Brown vetoes California badge requirement

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September 7, 2011

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By Tyler Millhouse

SACRAMENTO, California: On Tuesday, September 6, Governor Jerry Brown (D) vetoed Senate Bill 448 which would have created a badge requirement in California. Specifically, SB 448 would have required that paid petition circulators wear a badge indicating that they are a paid worker. In a statement released with the veto, Brown called the bill "provocative, but ultimately unpersuasive." He added that the bill was a "slippery slope" towards greater state intrusion. A few weeks ago, Brown vetoed Senate Bill 168 which would have banned pay-per-signature.

Advocates argue that disclosing which circulators are paid provides valuable information to the public. Opponents note that citizen's are already free to inquire whether and by whom circulators are paid. Opponents also contend that the bill would burden petitioners, hampering their ability to collect signatures.[1][2]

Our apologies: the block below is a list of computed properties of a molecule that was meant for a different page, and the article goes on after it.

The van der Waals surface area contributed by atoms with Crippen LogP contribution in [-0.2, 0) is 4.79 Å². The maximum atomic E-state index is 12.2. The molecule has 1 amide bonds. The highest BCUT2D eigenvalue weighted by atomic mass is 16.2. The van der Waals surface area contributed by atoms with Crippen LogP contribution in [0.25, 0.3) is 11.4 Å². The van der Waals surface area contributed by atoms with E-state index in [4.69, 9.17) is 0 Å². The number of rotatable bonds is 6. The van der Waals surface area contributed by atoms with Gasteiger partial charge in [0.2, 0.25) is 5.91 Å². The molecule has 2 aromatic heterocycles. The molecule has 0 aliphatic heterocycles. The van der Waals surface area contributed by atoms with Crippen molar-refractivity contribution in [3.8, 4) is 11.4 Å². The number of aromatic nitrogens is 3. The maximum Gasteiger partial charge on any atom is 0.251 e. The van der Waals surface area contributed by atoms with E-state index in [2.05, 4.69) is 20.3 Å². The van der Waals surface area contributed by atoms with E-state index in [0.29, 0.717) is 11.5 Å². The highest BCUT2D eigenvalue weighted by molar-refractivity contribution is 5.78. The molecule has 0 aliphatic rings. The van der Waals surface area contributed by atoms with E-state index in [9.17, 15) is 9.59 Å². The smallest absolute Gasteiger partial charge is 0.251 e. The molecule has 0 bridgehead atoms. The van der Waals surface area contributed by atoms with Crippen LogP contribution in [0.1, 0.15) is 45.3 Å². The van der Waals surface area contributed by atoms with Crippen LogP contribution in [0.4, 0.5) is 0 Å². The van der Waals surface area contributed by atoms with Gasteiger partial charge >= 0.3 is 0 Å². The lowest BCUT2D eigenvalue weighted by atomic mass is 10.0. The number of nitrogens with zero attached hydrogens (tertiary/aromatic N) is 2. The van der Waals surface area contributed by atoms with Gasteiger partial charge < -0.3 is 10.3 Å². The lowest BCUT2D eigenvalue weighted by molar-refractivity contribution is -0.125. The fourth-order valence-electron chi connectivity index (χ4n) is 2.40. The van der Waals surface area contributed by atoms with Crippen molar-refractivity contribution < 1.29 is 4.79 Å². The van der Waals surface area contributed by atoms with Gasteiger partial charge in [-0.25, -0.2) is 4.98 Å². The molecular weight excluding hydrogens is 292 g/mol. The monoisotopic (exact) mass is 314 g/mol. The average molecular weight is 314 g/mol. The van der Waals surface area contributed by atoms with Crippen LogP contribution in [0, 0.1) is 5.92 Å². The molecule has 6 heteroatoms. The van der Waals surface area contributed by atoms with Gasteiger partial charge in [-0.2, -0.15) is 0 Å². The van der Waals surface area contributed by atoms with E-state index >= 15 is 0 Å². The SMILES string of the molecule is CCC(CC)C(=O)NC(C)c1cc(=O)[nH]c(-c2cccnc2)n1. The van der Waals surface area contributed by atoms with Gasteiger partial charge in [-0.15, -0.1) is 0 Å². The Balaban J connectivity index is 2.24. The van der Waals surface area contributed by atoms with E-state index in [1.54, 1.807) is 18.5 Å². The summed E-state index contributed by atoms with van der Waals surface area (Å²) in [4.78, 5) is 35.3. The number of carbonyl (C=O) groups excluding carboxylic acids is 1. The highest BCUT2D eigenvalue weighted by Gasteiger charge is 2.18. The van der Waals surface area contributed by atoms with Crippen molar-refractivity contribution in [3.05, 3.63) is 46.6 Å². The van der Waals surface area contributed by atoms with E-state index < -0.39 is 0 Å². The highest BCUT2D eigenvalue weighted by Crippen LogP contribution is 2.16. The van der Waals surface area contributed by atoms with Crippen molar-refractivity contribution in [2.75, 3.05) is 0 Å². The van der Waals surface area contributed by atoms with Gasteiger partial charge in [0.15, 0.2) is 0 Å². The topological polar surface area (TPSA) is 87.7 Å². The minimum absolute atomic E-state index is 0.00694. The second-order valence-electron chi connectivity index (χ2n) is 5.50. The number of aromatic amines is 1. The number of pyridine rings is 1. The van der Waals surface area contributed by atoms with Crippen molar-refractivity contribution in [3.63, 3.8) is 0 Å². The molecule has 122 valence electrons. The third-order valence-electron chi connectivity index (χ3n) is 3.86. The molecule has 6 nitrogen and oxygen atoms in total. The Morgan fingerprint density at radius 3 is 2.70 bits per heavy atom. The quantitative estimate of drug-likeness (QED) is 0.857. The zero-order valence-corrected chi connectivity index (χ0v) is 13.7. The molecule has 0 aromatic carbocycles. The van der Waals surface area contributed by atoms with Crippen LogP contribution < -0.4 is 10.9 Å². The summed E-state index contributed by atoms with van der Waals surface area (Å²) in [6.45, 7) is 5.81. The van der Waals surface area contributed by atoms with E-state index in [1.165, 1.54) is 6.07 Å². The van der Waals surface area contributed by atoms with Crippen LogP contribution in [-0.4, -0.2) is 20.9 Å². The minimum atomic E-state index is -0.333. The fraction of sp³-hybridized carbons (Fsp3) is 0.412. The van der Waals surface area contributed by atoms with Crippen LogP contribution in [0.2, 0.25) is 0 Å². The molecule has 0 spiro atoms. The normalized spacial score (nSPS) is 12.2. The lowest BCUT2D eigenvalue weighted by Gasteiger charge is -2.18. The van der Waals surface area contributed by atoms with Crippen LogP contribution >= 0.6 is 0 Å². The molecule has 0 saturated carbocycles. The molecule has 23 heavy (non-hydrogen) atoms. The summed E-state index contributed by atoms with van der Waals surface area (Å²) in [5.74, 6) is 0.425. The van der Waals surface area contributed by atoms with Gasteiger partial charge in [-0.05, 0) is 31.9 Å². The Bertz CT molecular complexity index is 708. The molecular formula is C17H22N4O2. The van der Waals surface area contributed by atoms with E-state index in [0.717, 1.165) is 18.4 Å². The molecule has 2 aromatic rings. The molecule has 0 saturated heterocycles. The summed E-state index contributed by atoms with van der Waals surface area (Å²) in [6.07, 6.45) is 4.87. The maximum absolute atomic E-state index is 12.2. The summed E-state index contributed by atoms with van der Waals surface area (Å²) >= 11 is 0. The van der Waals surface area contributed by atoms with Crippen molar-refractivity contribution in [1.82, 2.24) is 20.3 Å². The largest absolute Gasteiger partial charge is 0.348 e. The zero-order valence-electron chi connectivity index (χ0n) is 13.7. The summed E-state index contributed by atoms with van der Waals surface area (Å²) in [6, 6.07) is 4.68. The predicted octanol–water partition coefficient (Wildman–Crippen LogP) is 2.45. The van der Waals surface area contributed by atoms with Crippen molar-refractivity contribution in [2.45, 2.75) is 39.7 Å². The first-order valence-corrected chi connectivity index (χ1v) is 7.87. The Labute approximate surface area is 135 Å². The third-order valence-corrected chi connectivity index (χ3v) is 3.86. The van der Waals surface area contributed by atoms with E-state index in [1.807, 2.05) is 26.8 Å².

Prior to reaching the Governor's desk, the Assembly amended the bill. Before the amendment, the bill also required volunteer petitioners to wear badges indicating their volunteer status. In addition, the earlier version required the badges to identify where in California the circulator was registered to vote. While the earlier version did not require the circulator to be registered, unregistered circulators would have been identified as "NOT REGISTERED TO VOTE" on the badges. The bill's sponsor was Sen. Mark DeSaulnier (D).[3][4]

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